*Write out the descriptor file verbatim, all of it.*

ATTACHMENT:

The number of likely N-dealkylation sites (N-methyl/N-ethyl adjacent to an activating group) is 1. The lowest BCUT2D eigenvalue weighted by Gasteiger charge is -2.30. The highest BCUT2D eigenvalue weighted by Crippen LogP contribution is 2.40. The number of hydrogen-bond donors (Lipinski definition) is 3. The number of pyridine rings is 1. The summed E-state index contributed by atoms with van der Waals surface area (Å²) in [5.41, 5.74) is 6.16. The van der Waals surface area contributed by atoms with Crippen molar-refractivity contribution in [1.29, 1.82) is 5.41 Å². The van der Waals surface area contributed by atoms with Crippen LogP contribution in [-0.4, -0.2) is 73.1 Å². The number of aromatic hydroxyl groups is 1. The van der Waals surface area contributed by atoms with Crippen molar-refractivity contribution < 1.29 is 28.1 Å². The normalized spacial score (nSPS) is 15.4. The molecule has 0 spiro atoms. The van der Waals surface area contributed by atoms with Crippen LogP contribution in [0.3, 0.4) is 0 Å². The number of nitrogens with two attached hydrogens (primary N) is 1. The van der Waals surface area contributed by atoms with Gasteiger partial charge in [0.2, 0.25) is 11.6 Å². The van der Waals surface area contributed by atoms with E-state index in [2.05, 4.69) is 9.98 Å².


The number of likely N-dealkylation sites (N-methyl/N-ethyl adjacent to an activating group) is 1. The lowest BCUT2D eigenvalue weighted by Gasteiger charge is -2.30. The highest BCUT2D eigenvalue weighted by Crippen LogP contribution is 2.40. The number of hydrogen-bond donors (Lipinski definition) is 3. The number of pyridine rings is 1. The summed E-state index contributed by atoms with van der Waals surface area (Å²) in [5.41, 5.74) is 6.16. The van der Waals surface area contributed by atoms with Crippen molar-refractivity contribution in [1.29, 1.82) is 5.41 Å². The van der Waals surface area contributed by atoms with Crippen LogP contribution in [-0.4, -0.2) is 73.1 Å². The number of aromatic hydroxyl groups is 1. The van der Waals surface area contributed by atoms with Crippen molar-refractivity contribution < 1.29 is 28.1 Å². The normalized spacial score (nSPS) is 15.4. The molecule has 0 spiro atoms. The van der Waals surface area contributed by atoms with Crippen LogP contribution in [0.3, 0.4) is 0 Å². The number of nitrogens with two attached hydrogens (primary N) is 1. The van der Waals surface area contributed by atoms with Gasteiger partial charge in [0.2, 0.25) is 11.6 Å². The van der Waals surface area contributed by atoms with E-state index in [2.05, 4.69) is 9.98 Å².